Instagram is an insanely popular social media site (it is a social media site, right? well i'm calling it that) that pretty much every blogger is on. Fashion bloggers, beauty bloggers, food bloggers, and even book bloggers use Instagram to share pictures that relate to their blogs and they have a really good hold on how they use it. I, on the other hand, am still trying to get into the swing of things. Don't worry, this isn't going to be one of those kinds of posts (I've done them before, and I've learned my lesson), I just want to share my experience with Instagram with you lovely Earthlings.

I've had an Instagram account since about 2011/2012 but I didn't start being active on it until about a year or two ago and I mainly post pictures that relate to my daily life (whatever I'm drinking that day, pictures of dogs, the weather, etc.) as well as pictures of books. I follow people that I know from my everyday life, and people from the internet (friends from Tumblr, other bloggers) and of course some famous people too. And while I do follow a lot of book bloggers and like seeing pictures of books in my timeline I really do tend to struggle with being a 'bookstagrammer'.

Why is this? You see, there's one thing that I tend to have a hard time with: consistency. That's both consistency in posting and having a consistent style. I'm not a skilled photographer, I don't even own a DSLR camera. All of my photos are taken on my phone in bright sunlight because I don't even have good enough lighting in my room. Another thing that I tend to find a bit tough when it comes to photography is coming up with a style of my own. Only so many people can take pictures of their books on a pristine white background or on their wood flooring, and coming up with my own style can be kind of daunting because knowing my luck, I'll think of something that's very unique but somebody else will already do it.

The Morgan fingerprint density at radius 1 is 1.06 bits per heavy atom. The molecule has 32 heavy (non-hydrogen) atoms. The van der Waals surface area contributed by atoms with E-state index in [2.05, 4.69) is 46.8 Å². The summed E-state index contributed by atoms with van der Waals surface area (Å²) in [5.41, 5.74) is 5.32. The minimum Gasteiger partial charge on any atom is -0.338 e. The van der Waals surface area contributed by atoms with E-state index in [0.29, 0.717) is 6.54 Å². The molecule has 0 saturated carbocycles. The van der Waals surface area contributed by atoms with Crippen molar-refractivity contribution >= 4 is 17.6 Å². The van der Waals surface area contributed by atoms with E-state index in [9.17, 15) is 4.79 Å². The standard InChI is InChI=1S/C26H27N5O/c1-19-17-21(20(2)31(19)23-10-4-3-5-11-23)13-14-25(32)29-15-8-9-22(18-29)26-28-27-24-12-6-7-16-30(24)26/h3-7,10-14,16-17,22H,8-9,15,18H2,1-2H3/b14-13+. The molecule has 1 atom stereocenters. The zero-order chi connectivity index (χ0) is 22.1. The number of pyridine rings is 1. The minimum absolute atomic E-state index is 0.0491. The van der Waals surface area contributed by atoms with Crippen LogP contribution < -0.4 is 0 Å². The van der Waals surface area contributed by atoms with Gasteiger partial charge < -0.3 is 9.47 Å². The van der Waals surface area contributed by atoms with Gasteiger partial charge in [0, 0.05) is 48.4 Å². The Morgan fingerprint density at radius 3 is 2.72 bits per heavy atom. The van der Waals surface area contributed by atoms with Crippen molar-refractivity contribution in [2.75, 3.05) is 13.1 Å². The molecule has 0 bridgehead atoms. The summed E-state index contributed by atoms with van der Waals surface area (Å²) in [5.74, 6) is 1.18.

Obviously I have a lot of inspirations and I know what aesthetics I like, it's just a matter of figuring out how exactly to do it with the limited resources I have at my disposal. My house is pretty small, the lighting isn't great, and there's not much in the way of nature near to me. Coming up with a style that is unique to you isn't easy, but obviously it pays off in the end.

My final problem with bookstagram is this: I only have one Instagram account and anybody and everybody is welcome to follow me on that. I know quite a few people who have a separate account for their bookish photos, but I just don't want to do that. I don't like having two different accounts on the same website: I have one Twitter, one Tumblr, one Goodreads, and one Instagram because it's much easier for me to manage. However, I don't want people who follow me for my book/blog posts to be bombarded with photos from my personal life just as much as I don't want people who follow me for photos from my personal life to be bombarded with photos of books. Finding a good balance between these things is very important to me and it's something that I'll need to work on.